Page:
Long before Mike Drak and I penned a book on semi-retirement, I reviewed a book called Retirement Rocks!, by a couple who retired early in their 50s. Heather Compton was a financial advisor who was able to retire by 50 by taking her own advice, while husband Dennis Blas had retired from the IT Business in his mid 50s.
This was back in 2004. I lost touch with the authors until a few weeks ago, when I discovered they had updated the book, cleverly retitled Retirement STILL Rocks! When the review copy arrived, I quickly read it, curious to see what the couple had experienced and learned in their first 13 years of retirement. (Although it might be more accurate to describe it as semi-retirement or an encore career of writing, speaking and seminar-giving.)
I recall Heather describing her new identity as a “lady who lunches,” although in the revised edition she concedes that perhaps age 50 was a tad too early to embark on full retirement. But the book – subtitled Canadian Boomers Invest in Life – nicely covers the triad of lifestyle, relationships and finances, and in that order.
Indeed, the financial side that is often the sole focus of retirement books is wisely relegated to the last third of the book, even though financial planning is Heather’s forte. Husband and co-author Dennis, on the other hand, is happy to leave the finances to his partner so he can focus on his own interests, including his own part-time encore career as a jack-of-all-trades handy-person.
Based as it is on their own experience of early retirement, the first two thirds of the book is where the real value-add comes, often touching on themes we address here in Retired Money. It’s really about filling that 2000 Hours a Year we described here recently, and about the relationships that sustain us all. As they point out, friendships become more precious than ever at this stage of life, since it’s not quite so easy to tap into work social networks and the built-in network children provide once you’ve left the full-time workforce.
We’ve all heard about Bucket Lists but the pair also have a list of activities you hope to avoid in the future, which they dub “F*&#” lists. In other words, new or prospective retirees are advised to come up with both a “to do” list and a “don’t do” list. Presumably, the “don’t do” list now includes full-time employment. Interestingly, they also warn that once you’re in retirement, “watch that leisure does not become a major life component.” Too much of a good thing can be a negative, apparently, if leisure becomes the main focus rather than a getaway.
Which isn’t to say retirement isn’t devoid of responsibilities and some stress. Addressing chiefly baby boomers, the couple describe the common fate of being “sandwiched” between grown adult children still on the family payroll, and elderly parents who require care. Compton and Blas come by their intergenerational insight honestly, seeing as they are each other’s second spouse.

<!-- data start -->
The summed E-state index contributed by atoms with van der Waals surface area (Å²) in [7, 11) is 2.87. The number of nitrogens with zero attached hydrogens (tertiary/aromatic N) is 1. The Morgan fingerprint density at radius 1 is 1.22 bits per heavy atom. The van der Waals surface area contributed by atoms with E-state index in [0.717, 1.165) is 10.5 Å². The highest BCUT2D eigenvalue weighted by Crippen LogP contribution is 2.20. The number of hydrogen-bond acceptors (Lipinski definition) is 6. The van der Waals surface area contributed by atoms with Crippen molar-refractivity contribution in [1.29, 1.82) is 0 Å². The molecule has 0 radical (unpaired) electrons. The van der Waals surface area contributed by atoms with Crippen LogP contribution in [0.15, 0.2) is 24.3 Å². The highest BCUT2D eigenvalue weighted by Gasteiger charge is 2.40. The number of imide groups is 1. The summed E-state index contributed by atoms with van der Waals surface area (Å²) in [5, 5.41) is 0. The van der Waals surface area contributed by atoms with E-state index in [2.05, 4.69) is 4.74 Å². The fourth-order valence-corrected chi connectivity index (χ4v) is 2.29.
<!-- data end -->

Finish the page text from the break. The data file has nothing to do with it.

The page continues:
As with the book itself, I’ve saved the last third of this column for the financial side. Compton begins with the old chestnut of “How Much is Enough?,” delivering the insight from C. D. Howe’s semi-retired actuary Malcolm Hamilton that singles need to budget for 70% of the combined spending of a couple if they wish to achieve the same retirement lifestyle. Compton cites a BMO study from 2015 that found retired Canadians spend on average $2,400 a month, or $28,800 per year, excluding income tax. That’s for singles and Compton uses that to estimate that $41,000 will be “enough” for an average Canadian retiree couple.
But that is only for the barebones “Essentials” lifestyle: $40,000 pre-tax annual income for couples, $35,000 of which may come from CPP and OAS. The good news is the required savings to generate the extra $5,000 is quite modest: $125,000 at age 65, a bit more if you want to retire at 63 ($238,000), but a bit less if you can stand to keep working until 67 ($43,000).
The Intermediate lifestyle of $60,000 pre-tax requires a nest egg of $625,000 at age 65 and the “Deluxe” lifestyle of $80,000 annual pre-tax income for a couple requires $1,125,000 at 65: in fact, a million and change whether you seek to retire at 63 or 67. Note that these calculations assume no employer pension, so if you’re fortunate enough to possess one, the numbers go down.
Compton also cites a rule of thumb that your retirement nest egg at age 65 should be about 25 times the amount you plan to withdraw each year: based on the well-known 4% rule we’ve looked at before in this column.
Given their own experience on the marital front, and statistics that show a rising incidence of “grey divorce” or “silver separations,” even happily married couples may want to scrutinize the singles financial data. For one, couples don’t always agree on when they should retire. Second, retiring in tandem means a lot more quality time you’ll have to spend with your spouse.
But at least they’re rocking, hopefully not just in a rocking chair!
Jonathan Chevreau is founder of the Financial Independence Hub and co-author of Victory Lap Retirement. He can be reached at firstname.lastname@example.org
MORE ABOUT RETIREMENT:
- Collecting CPP while working in the U.S.
- Lump sum vs. monthly pensions
- Retiring to Mexico— for a lower tax rate
- Using real estate vs. RRSPs to fund retirement
- Using pension money to pay down debt
- Retirement income jitters
- Paying into CPP when you work past your 60s
- Can you have RRSPs and RRIFs at the same time?